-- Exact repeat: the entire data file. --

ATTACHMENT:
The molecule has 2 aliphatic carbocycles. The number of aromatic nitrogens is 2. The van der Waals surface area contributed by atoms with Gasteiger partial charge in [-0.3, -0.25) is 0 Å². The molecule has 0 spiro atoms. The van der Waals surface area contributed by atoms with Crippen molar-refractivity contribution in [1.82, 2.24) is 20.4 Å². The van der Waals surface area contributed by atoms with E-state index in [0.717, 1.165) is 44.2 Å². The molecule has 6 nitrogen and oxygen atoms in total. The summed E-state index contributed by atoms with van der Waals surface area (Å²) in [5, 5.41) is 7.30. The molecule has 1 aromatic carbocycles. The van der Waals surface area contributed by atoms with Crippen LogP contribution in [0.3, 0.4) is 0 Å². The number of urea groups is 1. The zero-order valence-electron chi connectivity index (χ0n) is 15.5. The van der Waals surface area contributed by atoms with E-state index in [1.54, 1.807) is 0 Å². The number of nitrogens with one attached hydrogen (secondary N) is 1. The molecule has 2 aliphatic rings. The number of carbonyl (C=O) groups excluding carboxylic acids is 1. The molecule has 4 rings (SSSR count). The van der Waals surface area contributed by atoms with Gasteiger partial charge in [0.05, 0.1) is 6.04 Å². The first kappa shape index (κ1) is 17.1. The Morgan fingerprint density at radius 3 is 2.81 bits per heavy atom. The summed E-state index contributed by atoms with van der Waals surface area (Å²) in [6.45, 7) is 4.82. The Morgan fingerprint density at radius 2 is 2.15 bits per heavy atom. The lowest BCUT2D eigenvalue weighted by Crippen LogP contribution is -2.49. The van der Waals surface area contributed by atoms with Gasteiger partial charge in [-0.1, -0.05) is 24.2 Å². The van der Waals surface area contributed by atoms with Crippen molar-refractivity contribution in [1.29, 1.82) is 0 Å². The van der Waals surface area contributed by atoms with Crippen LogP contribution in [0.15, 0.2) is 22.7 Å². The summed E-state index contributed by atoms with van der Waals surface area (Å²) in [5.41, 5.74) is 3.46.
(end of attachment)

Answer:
The molecule has 2 aliphatic carbocycles. The number of aromatic nitrogens is 2. The van der Waals surface area contributed by atoms with Gasteiger partial charge in [-0.3, -0.25) is 0 Å². The molecule has 0 spiro atoms. The van der Waals surface area contributed by atoms with Crippen molar-refractivity contribution in [1.82, 2.24) is 20.4 Å². The van der Waals surface area contributed by atoms with E-state index in [0.717, 1.165) is 44.2 Å². The molecule has 6 nitrogen and oxygen atoms in total. The summed E-state index contributed by atoms with van der Waals surface area (Å²) in [5, 5.41) is 7.30. The molecule has 1 aromatic carbocycles. The van der Waals surface area contributed by atoms with Crippen LogP contribution in [0.3, 0.4) is 0 Å². The number of urea groups is 1. The zero-order valence-electron chi connectivity index (χ0n) is 15.5. The van der Waals surface area contributed by atoms with E-state index in [1.54, 1.807) is 0 Å². The number of nitrogens with one attached hydrogen (secondary N) is 1. The molecule has 2 aliphatic rings. The number of carbonyl (C=O) groups excluding carboxylic acids is 1. The molecule has 4 rings (SSSR count). The van der Waals surface area contributed by atoms with Gasteiger partial charge in [0.05, 0.1) is 6.04 Å². The first kappa shape index (κ1) is 17.1. The Morgan fingerprint density at radius 3 is 2.81 bits per heavy atom. The summed E-state index contributed by atoms with van der Waals surface area (Å²) in [6.45, 7) is 4.82. The Morgan fingerprint density at radius 2 is 2.15 bits per heavy atom. The lowest BCUT2D eigenvalue weighted by Crippen LogP contribution is -2.49. The van der Waals surface area contributed by atoms with Gasteiger partial charge in [-0.1, -0.05) is 24.2 Å². The van der Waals surface area contributed by atoms with Crippen molar-refractivity contribution in [1.29, 1.82) is 0 Å². The van der Waals surface area contributed by atoms with Crippen LogP contribution in [0.15, 0.2) is 22.7 Å². The summed E-state index contributed by atoms with van der Waals surface area (Å²) in [5.41, 5.74) is 3.46.